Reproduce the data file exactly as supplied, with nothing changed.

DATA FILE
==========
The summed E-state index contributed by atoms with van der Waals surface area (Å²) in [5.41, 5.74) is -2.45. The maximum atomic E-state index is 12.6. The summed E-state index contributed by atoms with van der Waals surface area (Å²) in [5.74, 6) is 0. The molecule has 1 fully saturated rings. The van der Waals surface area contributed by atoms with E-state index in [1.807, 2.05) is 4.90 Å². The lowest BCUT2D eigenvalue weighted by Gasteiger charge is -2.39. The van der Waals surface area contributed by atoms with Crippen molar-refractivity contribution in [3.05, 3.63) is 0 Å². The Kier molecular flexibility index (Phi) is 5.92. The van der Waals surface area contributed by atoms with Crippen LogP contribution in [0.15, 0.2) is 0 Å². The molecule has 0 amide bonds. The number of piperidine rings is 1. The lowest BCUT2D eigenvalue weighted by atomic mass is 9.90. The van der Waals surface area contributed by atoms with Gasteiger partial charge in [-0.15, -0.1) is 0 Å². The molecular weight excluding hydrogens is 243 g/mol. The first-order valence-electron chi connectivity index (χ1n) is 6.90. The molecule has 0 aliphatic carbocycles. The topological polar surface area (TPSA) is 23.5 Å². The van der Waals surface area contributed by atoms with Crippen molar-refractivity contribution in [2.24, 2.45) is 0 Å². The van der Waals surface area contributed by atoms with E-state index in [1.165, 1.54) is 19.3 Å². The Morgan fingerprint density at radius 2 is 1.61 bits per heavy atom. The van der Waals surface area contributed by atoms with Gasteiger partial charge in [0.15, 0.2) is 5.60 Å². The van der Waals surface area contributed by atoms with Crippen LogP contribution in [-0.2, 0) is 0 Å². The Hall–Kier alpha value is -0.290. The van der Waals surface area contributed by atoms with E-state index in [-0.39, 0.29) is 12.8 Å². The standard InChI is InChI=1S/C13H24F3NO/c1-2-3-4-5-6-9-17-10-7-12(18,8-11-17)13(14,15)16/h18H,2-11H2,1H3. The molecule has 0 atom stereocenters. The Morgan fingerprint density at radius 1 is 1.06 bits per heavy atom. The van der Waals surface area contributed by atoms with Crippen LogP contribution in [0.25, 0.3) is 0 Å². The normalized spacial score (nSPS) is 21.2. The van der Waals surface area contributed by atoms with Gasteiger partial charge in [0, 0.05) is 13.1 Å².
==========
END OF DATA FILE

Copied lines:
The summed E-state index contributed by atoms with van der Waals surface area (Å²) in [5.41, 5.74) is -2.45. The maximum atomic E-state index is 12.6. The summed E-state index contributed by atoms with van der Waals surface area (Å²) in [5.74, 6) is 0. The molecule has 1 fully saturated rings. The van der Waals surface area contributed by atoms with E-state index in [1.807, 2.05) is 4.90 Å². The lowest BCUT2D eigenvalue weighted by Gasteiger charge is -2.39. The van der Waals surface area contributed by atoms with Crippen molar-refractivity contribution in [3.05, 3.63) is 0 Å². The Kier molecular flexibility index (Phi) is 5.92. The van der Waals surface area contributed by atoms with Crippen LogP contribution in [0.15, 0.2) is 0 Å². The molecule has 0 amide bonds. The number of piperidine rings is 1. The lowest BCUT2D eigenvalue weighted by atomic mass is 9.90. The van der Waals surface area contributed by atoms with Gasteiger partial charge in [-0.15, -0.1) is 0 Å². The molecular weight excluding hydrogens is 243 g/mol. The first-order valence-electron chi connectivity index (χ1n) is 6.90. The molecule has 0 aliphatic carbocycles. The topological polar surface area (TPSA) is 23.5 Å². The van der Waals surface area contributed by atoms with Crippen molar-refractivity contribution in [2.24, 2.45) is 0 Å². The van der Waals surface area contributed by atoms with E-state index in [1.165, 1.54) is 19.3 Å². The Morgan fingerprint density at radius 2 is 1.61 bits per heavy atom. The van der Waals surface area contributed by atoms with Gasteiger partial charge in [0.15, 0.2) is 5.60 Å². The van der Waals surface area contributed by atoms with Crippen LogP contribution in [-0.2, 0) is 0 Å². The Hall–Kier alpha value is -0.290. The van der Waals surface area contributed by atoms with E-state index in [-0.39, 0.29) is 12.8 Å². The standard InChI is InChI=1S/C13H24F3NO/c1-2-3-4-5-6-9-17-10-7-12(18,8-11-17)13(14,15)16/h18H,2-11H2,1H3. The molecule has 0 atom stereocenters. The Morgan fingerprint density at radius 1 is 1.06 bits per heavy atom. The van der Waals surface area contributed by atoms with Crippen LogP contribution in [0.25, 0.3) is 0 Å². The normalized spacial score (nSPS) is 21.2. The van der Waals surface area contributed by atoms with Gasteiger partial charge in [0, 0.05) is 13.1 Å².